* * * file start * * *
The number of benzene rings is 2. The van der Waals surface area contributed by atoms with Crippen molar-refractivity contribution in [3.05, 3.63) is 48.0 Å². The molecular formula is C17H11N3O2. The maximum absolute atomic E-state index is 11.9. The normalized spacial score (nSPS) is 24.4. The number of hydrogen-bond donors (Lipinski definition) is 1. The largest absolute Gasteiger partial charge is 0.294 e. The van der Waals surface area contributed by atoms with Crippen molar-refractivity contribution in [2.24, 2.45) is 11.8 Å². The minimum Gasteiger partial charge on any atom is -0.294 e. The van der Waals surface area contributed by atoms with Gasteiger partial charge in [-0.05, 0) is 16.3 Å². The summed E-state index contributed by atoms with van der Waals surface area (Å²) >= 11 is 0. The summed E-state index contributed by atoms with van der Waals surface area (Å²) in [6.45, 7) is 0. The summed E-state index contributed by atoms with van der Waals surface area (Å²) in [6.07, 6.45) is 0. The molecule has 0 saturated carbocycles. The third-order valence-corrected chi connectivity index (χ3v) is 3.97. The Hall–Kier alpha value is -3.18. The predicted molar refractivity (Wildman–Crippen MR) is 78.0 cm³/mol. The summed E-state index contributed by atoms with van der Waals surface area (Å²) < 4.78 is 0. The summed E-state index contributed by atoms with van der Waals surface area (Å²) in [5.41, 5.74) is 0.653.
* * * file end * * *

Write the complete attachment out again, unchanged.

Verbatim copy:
The number of benzene rings is 2. The van der Waals surface area contributed by atoms with Crippen molar-refractivity contribution in [3.05, 3.63) is 48.0 Å². The molecular formula is C17H11N3O2. The maximum absolute atomic E-state index is 11.9. The normalized spacial score (nSPS) is 24.4. The number of hydrogen-bond donors (Lipinski definition) is 1. The largest absolute Gasteiger partial charge is 0.294 e. The van der Waals surface area contributed by atoms with Crippen molar-refractivity contribution in [2.24, 2.45) is 11.8 Å². The minimum Gasteiger partial charge on any atom is -0.294 e. The van der Waals surface area contributed by atoms with Gasteiger partial charge in [-0.05, 0) is 16.3 Å². The summed E-state index contributed by atoms with van der Waals surface area (Å²) >= 11 is 0. The summed E-state index contributed by atoms with van der Waals surface area (Å²) in [6.45, 7) is 0. The summed E-state index contributed by atoms with van der Waals surface area (Å²) in [6.07, 6.45) is 0. The molecule has 0 saturated carbocycles. The third-order valence-corrected chi connectivity index (χ3v) is 3.97. The Hall–Kier alpha value is -3.18. The predicted molar refractivity (Wildman–Crippen MR) is 78.0 cm³/mol. The summed E-state index contributed by atoms with van der Waals surface area (Å²) < 4.78 is 0. The summed E-state index contributed by atoms with van der Waals surface area (Å²) in [5.41, 5.74) is 0.653.